In Iraq, puppet of the occupation Nouri al-Maliki has ordered multiple arrests within the Ministry of the Interior. Sudarsan Raghavan and Qais Mizher's "Iraqi Security Officials Detained" (Washington Post) points out:
It was unclear precisely why the officials were arrested. Some said it was because they were involved in corruption involving the issuing of fake documents and car license plates. Others described a more diabolical plot to resurrect al-Awda, or the Return, a party composed of Hussein's loyalists that has been banned by the government. "It's a political group to resist against the government," said an Interior Ministry officer.
Also unknown was whether the officials were trying to plot the overthrow of Maliki, who has been trying to cement his power in recent months, raising tensions with various political parties. At least six additional officials were being sought for arrest, the officials said.
al-Maliki was never concerned about corruption within the Interior Ministry or with the attacks on civilians from that Ministry so his sudden desire to 'clean up' the ministry is puzzling. AP explains, "The 25 people include a brigadier general but are mostly low-level ministry employees who were taken into custody over the last three days, said the official, who has access to the investigative file. [. . .] Those arrested are accused of trying to recruit people to restore the party, the official said. The investigation is continuing and more arrests are possible, he said."
Oliver August's "Iraqi officials arrested in anti-Saddam party swoop" (Times of London) adds:
Contrary to media reports that an elite military unit controlled by the Prime Minister made the arrests, the ministry spokesman said, "The officers were connected to the Baath Party [once run by Saddam Hussein] and they were arrested by our forces inside the ministry."
Campbell Robertson and Tareq Maher (New York Times) broke the story and the most pertinent passage from their reporting follows:
Rumors of coups, conspiracies and new alliances abound in the Iraqi capital a month before provincial elections. Critics of Mr. Maliki say he has been using arrests to consolidate power.
But senior security officials said there was significant evidence tying those arrested to a wide array of political corruption charges, including affiliation with Al Awda, or the Return, a descendant of the Baath Party, which ruled the country as a dictatorship for 35 years, mostly under Mr. Hussein. Tens of thousands of Iraqis died or were persecuted, including Mr. Maliki, a Shiite Muslim, by the Baath Party. It was outlawed after the American invasion in 2003.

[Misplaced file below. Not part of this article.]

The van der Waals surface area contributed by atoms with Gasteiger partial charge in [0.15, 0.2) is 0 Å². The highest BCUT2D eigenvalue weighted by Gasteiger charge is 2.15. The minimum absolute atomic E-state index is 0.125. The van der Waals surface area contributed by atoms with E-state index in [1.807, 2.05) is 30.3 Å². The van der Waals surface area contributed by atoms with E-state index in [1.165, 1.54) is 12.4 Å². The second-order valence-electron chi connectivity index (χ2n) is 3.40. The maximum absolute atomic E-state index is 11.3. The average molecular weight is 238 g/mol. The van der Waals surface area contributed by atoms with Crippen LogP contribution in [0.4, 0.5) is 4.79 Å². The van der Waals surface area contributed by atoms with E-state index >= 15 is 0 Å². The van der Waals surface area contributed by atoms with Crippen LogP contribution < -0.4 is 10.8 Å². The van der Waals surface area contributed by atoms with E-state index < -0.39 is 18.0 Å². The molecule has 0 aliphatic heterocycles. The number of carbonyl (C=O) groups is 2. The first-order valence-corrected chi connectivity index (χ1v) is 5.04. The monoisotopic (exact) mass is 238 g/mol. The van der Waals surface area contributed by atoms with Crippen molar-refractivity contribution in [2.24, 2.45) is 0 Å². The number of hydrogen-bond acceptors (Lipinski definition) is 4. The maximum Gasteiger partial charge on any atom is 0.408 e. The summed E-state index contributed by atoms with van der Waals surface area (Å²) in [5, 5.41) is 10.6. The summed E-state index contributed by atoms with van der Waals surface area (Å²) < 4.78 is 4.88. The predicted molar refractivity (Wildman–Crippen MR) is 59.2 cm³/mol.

[C.I. note, 12-19-08: "Tariq" corrected to Tareq in the NYT credit before the excerpt.]
And in just that brief passage above, you see why we don't open with the Times' report. "It was outlawed after the American invasion in 2003"? What is universally seen as one of the most appalling decisions of the illegal war is rendered that way? Strange considering the paper's efforts to hang 100% of the blame for that around Paul Bremer's neck while letting chatty Collie Powell attack as an undisclosed source. Bremer proposed it, the White House signed off on it. And today the reporters referring to it should be making it clear that this was not an Iraqi decision.
Equally amazing is how much credence the Times gives to the claim of the paranoid al-Maliki. They've not always done that but on this story they rush to back him up. He's offered conspiracy talk before and the paper of record has generally avoided even noting it. But when mass arrests take place in the government, they spend the bulk of the article taking it on faith that al-Maliki's motives are pure? Someone cue up Elvis Costello on the Karaoke machine so Robertson and Maher can sing, "al-Maliki, I know this world is killing you, Oh, al-Maliki, my aim is true."
Raheem Salman and and Ned Parker's "Iraq detains police officials, including Interior Ministry generals" (Los Angeles Times) points out:
Western officials have described Maliki, a religious Shiite, as deeply suspicious of a coup by Iraqi security officers, many of whom are secular and nostalgic for the old Iraqi army. The prime minister has long sought to consolidate his power and control of the army and police. All security forces now report back to his office.
It is much more likely that the arrests were part of a continued power-grab on al-Maliki's part.
FYI, we're not highlighting Hillary Hatred. I don't care who writes it. In this case a visitor wants someone I know very well to be highlighted. Not happening. But you might want to ask him why he thinks it's appropriate that, "American citizen" that he is, he can also vote in France's elections if he chooses? We need a law that states clearly that whether you have dual citizenship or not, you are only allowed to vote in one country's elections. It's not fair to France -- or Ireland in the case of the bad actress we mentioned the last time we brought up this issue (though "actress" might be going a little far) -- or to the United States that some people are voting in two nation's elections. It should have been outlawed a long time ago and not in a "I'll decide this go-round what I'll do." No, you'll make a declaration in writing and be held to it for ever more. There's nothing in the Constitution that indicates the founders would have been supportive of dual citizenship and they certainly wouldn't have approved of "I vote in the US when I feel like it, I vote in France when I don't."
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